Galloping across our backyard badlands, we headed toward the hockey-field prairie and our secret cowboy fort under the bleachers. From there we would concoct the next development in the afternoon’s story line.

Our brave horses raced to clear the hurdle of piled-up construction lumber at the back edge of the yard. But in one 60-year-ago nanosecond, the fantasy collapsed.

I see it still -- stop-action -- in my mind. A clear blue sky, cloudless. Laurie in the air, braids flying. Laurie landing, head first.

Grassy insects buzzed. A bee crawled from under the lumber and clumsily took flight. Sheets on the clothesline snapped in the summer breeze. And Laurie’s blood pooled on a board.

Laurie stared up at me from the ground, her forehead gashed, and made no sound.

The strange thing is, I wanted to laugh. Tripping is funny and her braids, splayed across the splintered wood, looked weird. But something made me stop. In that brief moment, I rejected the urge. This wasn't funny, I realized. Not a game anymore. So I ran for help. I ran so hard my side ached.

Mrs. Stanton dashed out the kitchen door to help her daughter. Gasping for breath, I bent over and tried to recuperate. I felt in my pocket for the tooth. It was still there, safe.

The next afternoon, back in Laurie’s kitchen, I heard all about the doctor and the stitches. I couldn’t actually see the stitches because her head was bandaged. Iodine seeped through the bandage. The two of us were drinking buttermilk, although I was not that fond of it. I decided not to take any if it was ever offered again.

I did not tell them about the quarter I found under my pillow that morning. I wasn’t sure what Mrs. Stanton would say. Probably something I wouldn’t like. I had my doubts about the tooth fairy, but not about Santa.

I fingered the quarter in my pocket. The plan was to buy a little plastic statue of St. Christopher carrying the baby Jesus, a figure that would absorb light and then glow green and reassuringly in the darkness on my bedroom night table. The statue was for sale in the back of our parish church.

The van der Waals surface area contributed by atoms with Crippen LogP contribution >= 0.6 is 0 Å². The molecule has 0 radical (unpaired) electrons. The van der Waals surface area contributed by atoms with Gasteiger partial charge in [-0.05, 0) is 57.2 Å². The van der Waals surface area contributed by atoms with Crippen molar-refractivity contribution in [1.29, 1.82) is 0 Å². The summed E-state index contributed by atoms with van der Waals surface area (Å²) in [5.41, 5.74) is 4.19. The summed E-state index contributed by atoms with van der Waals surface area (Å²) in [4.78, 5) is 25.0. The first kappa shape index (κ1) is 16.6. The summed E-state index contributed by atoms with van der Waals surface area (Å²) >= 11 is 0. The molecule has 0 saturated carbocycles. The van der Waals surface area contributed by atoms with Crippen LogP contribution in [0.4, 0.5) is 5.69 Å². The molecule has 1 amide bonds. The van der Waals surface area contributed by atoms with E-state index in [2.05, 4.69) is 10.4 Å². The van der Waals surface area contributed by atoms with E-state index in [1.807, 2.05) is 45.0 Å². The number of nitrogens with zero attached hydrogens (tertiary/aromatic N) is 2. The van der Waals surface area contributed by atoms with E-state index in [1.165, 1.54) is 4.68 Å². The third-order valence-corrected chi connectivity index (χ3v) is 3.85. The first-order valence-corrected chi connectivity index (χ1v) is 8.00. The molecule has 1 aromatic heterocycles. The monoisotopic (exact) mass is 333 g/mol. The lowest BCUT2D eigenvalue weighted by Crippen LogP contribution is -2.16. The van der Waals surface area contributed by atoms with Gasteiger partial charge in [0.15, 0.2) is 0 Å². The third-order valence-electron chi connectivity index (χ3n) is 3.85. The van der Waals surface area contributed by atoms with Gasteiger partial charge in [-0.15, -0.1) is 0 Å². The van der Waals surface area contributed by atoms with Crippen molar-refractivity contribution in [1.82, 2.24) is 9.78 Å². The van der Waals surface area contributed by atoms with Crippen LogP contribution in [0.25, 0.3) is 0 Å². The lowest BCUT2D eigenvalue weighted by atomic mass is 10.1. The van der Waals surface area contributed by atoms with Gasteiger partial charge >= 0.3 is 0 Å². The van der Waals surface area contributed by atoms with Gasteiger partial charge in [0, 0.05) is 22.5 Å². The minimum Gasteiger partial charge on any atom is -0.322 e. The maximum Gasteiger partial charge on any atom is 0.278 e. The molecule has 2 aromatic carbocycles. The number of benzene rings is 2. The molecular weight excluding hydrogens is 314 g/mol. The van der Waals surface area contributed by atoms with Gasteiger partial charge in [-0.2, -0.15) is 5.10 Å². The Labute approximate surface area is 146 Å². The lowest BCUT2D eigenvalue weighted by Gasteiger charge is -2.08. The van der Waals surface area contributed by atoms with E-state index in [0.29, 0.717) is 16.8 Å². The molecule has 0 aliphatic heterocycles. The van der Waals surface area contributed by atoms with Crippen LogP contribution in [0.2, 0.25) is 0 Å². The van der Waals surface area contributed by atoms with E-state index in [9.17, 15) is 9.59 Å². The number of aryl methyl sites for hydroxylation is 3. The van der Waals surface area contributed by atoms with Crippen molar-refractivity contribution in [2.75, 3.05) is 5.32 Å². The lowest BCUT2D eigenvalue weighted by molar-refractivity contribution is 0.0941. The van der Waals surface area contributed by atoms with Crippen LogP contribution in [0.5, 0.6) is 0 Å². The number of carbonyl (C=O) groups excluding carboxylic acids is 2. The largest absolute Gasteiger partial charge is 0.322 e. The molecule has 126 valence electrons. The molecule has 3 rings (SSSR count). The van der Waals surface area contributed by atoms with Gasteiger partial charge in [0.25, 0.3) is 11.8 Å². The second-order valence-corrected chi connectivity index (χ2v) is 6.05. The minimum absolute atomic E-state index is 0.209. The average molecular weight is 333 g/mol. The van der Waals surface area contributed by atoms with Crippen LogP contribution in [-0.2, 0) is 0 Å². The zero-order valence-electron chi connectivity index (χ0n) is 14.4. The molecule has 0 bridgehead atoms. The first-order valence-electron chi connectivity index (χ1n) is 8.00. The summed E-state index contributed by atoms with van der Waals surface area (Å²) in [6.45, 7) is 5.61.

While we drank our buttermilk, Laurie’s mom was hard at work grinding meat into hamburger. Her metal grinder was clamped to the countertop. The window above the counter was open, and the breeze wafted the smell of raw meat across the room.

“I have a special cookie for you, Margaret,” Mrs. Stanton said. “This will go with your milk.”

I bit into the rock-hard, flavorless cookie. Mrs. Stanton watched me closely. She and Laurie exchanged glances.

“How do you like it?” She went back to grinding the meat.

I didn’t know what to say.

“Oh, honey,” she said, “ it’s not really a cookie. It’s one of Tag’s dog biscuits! Poor Tag.” She stopped and glanced at the dog, who perked up his ears ever so slightly. “Do you want a biscuit, too?”

Laurie laughed. Tag blinked stupidly and yawned.

My mind raced to try understand what just happened. She said it was a cookie. It wasn’t funny. That was a lie! Why did she do that? I just wanted to go home.

I didn’t tell mom what happened. I thought she might get really mad. I kept it to myself.

A few days later a big, yellow Mayflower van arrived at our house. After everything was loaded on the truck, my parents and I boarded an overnight train to a new city, far away. We ate spaghetti for dinner in the dining car. A big mistake, I still remember today. It splattered all over my pretty outfit.